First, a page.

As we began our evening prayers last night to open the festival of Sukkot, others came into the building for a meeting of their own.
For the better part of the last two years, we've hosted two different AA meetings--one that meets one evening a week and the other that meets on Fridays at noon. Since my years at the Bronfman Center at NYU, where one day I was approached by the campus AA liaison asking for use of space for a meeting, I have seen it as a personal commitment, like many leaders of religious institutions, to offer support to those in the community who struggle with addiction. It's important for many reasons, but most significant to me is that to one degree or another, each of us struggles with aspects of our personality or psychology or physiognomy that are hard to overcome. Addiction should be no different--God knows, there's enough shame attached to it already.
My own mind focused on the spiritual meaning of the Sukkah--its historic relevance--remembering the Exodus from Egypt and the Harvest Festival of Ancient Israel; its religious message--to serve God with joy and gratitude for the bounty of nature; and its spiritual message--that shelter and protection, fragile and temporary as they may in reality be, are blessings. And I thought of the varieties of ways that the synagogue is the seeking center for so many different people, in search of so many different things, I thought of the Temple in ancient Jerusalem, where pilgrims would ascend the steps on the Southern Wall as they prepared to enter into the courts of the most sacred place for Jews.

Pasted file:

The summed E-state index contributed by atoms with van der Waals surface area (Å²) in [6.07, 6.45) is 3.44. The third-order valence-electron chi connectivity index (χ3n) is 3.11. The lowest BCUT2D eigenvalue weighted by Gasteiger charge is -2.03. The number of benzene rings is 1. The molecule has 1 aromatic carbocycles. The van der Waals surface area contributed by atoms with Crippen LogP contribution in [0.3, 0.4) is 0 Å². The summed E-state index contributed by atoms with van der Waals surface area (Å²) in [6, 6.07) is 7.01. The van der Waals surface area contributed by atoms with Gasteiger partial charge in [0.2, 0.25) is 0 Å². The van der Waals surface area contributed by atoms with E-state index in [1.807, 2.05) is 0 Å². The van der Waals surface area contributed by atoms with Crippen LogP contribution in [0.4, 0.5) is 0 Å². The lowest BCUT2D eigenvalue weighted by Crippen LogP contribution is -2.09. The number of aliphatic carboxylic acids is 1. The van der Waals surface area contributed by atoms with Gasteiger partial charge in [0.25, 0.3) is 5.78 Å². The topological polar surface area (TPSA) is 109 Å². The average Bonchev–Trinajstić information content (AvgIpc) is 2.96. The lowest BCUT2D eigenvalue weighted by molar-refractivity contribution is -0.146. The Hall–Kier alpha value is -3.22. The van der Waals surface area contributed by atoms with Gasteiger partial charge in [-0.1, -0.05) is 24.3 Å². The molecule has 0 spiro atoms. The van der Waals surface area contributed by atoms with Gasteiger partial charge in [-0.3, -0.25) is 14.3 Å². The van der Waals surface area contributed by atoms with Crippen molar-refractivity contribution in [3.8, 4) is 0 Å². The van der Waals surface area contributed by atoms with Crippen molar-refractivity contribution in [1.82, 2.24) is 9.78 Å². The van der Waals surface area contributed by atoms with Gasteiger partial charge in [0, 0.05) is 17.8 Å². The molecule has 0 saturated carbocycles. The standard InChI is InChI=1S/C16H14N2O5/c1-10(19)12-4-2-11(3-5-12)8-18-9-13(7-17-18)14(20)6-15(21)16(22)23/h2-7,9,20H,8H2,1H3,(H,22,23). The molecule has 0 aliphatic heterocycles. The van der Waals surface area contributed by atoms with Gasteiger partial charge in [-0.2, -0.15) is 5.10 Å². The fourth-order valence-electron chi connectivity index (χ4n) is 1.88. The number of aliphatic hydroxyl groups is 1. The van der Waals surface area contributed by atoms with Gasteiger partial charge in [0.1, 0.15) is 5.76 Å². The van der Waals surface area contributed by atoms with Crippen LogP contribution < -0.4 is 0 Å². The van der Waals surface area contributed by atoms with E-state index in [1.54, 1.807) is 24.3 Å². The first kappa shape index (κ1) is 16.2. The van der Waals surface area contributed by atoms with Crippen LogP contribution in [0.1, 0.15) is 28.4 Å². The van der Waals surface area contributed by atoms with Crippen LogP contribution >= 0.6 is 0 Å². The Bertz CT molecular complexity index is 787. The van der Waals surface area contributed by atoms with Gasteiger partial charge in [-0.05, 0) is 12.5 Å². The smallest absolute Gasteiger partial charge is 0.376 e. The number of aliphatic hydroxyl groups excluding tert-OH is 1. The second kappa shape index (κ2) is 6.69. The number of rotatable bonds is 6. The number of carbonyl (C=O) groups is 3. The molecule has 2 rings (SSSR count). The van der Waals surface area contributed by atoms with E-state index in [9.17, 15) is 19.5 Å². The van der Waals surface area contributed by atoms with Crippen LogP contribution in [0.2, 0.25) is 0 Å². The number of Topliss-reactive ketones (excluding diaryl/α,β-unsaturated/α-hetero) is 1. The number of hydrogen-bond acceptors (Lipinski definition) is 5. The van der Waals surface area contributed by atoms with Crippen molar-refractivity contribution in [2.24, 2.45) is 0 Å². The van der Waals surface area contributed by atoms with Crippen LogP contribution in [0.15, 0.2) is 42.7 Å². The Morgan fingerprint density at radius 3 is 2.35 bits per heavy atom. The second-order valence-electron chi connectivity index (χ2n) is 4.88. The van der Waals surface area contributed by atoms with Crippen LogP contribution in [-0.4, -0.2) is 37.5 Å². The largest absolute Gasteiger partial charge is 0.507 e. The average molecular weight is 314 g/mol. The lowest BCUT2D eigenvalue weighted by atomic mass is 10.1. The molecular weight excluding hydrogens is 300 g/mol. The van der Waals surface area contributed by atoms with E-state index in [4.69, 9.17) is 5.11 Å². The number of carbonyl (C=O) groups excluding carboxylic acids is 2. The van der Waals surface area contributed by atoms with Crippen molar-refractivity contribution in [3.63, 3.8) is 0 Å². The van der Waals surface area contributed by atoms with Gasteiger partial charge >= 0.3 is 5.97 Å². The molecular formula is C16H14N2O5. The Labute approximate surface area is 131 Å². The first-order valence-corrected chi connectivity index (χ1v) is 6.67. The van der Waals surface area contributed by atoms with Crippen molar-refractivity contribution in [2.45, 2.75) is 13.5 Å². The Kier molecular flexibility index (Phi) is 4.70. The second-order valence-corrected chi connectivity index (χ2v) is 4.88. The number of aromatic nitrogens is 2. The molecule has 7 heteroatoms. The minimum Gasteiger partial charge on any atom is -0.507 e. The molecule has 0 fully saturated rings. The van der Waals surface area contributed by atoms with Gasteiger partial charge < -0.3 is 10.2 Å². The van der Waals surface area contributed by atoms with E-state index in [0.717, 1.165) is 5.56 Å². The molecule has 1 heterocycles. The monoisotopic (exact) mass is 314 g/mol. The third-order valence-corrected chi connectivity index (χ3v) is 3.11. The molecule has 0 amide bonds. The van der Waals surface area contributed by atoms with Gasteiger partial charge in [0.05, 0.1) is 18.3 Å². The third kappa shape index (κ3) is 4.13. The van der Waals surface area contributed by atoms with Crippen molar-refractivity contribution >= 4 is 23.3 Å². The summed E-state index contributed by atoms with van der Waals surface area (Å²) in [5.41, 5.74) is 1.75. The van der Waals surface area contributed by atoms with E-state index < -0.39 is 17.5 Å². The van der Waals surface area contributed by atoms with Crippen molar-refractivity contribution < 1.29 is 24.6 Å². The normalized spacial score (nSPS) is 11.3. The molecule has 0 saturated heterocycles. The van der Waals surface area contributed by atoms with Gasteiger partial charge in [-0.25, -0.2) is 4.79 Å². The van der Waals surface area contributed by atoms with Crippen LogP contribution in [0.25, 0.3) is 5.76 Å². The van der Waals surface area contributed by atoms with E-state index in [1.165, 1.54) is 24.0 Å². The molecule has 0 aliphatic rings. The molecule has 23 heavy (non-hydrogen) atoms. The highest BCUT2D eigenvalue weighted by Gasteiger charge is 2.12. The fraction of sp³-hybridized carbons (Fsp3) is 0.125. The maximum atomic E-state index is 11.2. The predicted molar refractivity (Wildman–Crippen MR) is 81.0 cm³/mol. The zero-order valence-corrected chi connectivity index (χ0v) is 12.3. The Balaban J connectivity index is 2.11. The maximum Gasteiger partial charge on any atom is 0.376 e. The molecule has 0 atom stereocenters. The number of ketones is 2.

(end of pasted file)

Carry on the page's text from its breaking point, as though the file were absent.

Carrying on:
We prayerful supplicants were in the first floor chapel, inaugurating the season with song and melodies both ancient and new; and others entered our gates, ascended stairs to an upper floor, and also found strength in the idea that the whole is not only greater but stronger than the parts.
When I was in the bookstore on Sunday looking for a tallit for the kid's bat mitzvah, I bought Abraham Twerski's new book, A Formula for Proper Living: Practical Lessons from Life and Torah. Besides descending from a Milwaukee rabbinic dynasty, Twerski has been a path-breaking leader in melding rabbinic and medical practice in the aid of addiction, founding the Gateway Rehab Center, an important "shelter" or sukkah, for those in need of it.
The power of ritual--meetings or minyans--to create structure to face oneself and steadily, over time, to improve oneself, is a great gift. After all, it's not like a couple days of Rosh Hashanah and one day of fasting on Yom Kippur can wipe the slate clean for the year. So this week, when you pick up that lulav to shake, challenge yourself to think about what you really want to shake off and get rid of. Think about how spiritually you do need to engage your body in the act of bringing about the change you need--whether your body gets you to the gym or pool or the meeting or shul. Mindfully embrace the ritual not as a one time thing but as something you realize, deep in your heart, that you have to commit to, day after day after day. The sukkah is the sheltering structure that can symbolize that idea. You have to build it in order to inhabit its sacred space.